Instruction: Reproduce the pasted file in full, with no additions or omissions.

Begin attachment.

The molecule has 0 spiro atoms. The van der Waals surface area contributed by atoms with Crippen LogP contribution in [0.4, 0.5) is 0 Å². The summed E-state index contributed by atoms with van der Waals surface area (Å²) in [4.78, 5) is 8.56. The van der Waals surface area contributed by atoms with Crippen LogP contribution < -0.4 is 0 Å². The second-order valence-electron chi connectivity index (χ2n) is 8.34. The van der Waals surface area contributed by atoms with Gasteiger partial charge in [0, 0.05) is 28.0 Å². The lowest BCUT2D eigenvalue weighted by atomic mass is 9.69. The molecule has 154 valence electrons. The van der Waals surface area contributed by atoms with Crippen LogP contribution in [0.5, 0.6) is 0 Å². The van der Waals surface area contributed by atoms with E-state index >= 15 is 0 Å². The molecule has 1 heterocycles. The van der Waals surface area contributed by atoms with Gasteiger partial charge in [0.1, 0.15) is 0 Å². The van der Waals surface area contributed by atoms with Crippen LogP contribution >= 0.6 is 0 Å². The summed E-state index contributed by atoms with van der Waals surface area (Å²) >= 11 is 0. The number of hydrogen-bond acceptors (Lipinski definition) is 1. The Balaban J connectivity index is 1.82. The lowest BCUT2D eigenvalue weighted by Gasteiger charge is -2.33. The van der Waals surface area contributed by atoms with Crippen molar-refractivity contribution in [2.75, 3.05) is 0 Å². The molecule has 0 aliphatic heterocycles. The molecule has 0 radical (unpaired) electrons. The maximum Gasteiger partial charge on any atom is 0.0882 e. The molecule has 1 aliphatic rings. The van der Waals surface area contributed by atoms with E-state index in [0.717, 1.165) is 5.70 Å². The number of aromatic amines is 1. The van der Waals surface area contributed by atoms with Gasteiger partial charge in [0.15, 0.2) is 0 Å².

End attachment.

The molecule has 0 spiro atoms. The van der Waals surface area contributed by atoms with Crippen LogP contribution in [0.4, 0.5) is 0 Å². The summed E-state index contributed by atoms with van der Waals surface area (Å²) in [4.78, 5) is 8.56. The van der Waals surface area contributed by atoms with Crippen LogP contribution < -0.4 is 0 Å². The second-order valence-electron chi connectivity index (χ2n) is 8.34. The van der Waals surface area contributed by atoms with Gasteiger partial charge in [0, 0.05) is 28.0 Å². The lowest BCUT2D eigenvalue weighted by atomic mass is 9.69. The molecule has 154 valence electrons. The van der Waals surface area contributed by atoms with Crippen LogP contribution in [0.5, 0.6) is 0 Å². The van der Waals surface area contributed by atoms with E-state index >= 15 is 0 Å². The molecule has 1 heterocycles. The van der Waals surface area contributed by atoms with Gasteiger partial charge in [0.1, 0.15) is 0 Å². The van der Waals surface area contributed by atoms with Crippen LogP contribution >= 0.6 is 0 Å². The summed E-state index contributed by atoms with van der Waals surface area (Å²) >= 11 is 0. The number of hydrogen-bond acceptors (Lipinski definition) is 1. The Balaban J connectivity index is 1.82. The lowest BCUT2D eigenvalue weighted by Gasteiger charge is -2.33. The van der Waals surface area contributed by atoms with Crippen molar-refractivity contribution in [2.75, 3.05) is 0 Å². The molecule has 0 aliphatic heterocycles. The molecule has 0 radical (unpaired) electrons. The maximum Gasteiger partial charge on any atom is 0.0882 e. The molecule has 1 aliphatic rings. The van der Waals surface area contributed by atoms with E-state index in [0.717, 1.165) is 5.70 Å². The number of aromatic amines is 1. The van der Waals surface area contributed by atoms with Gasteiger partial charge in [0.15, 0.2) is 0 Å².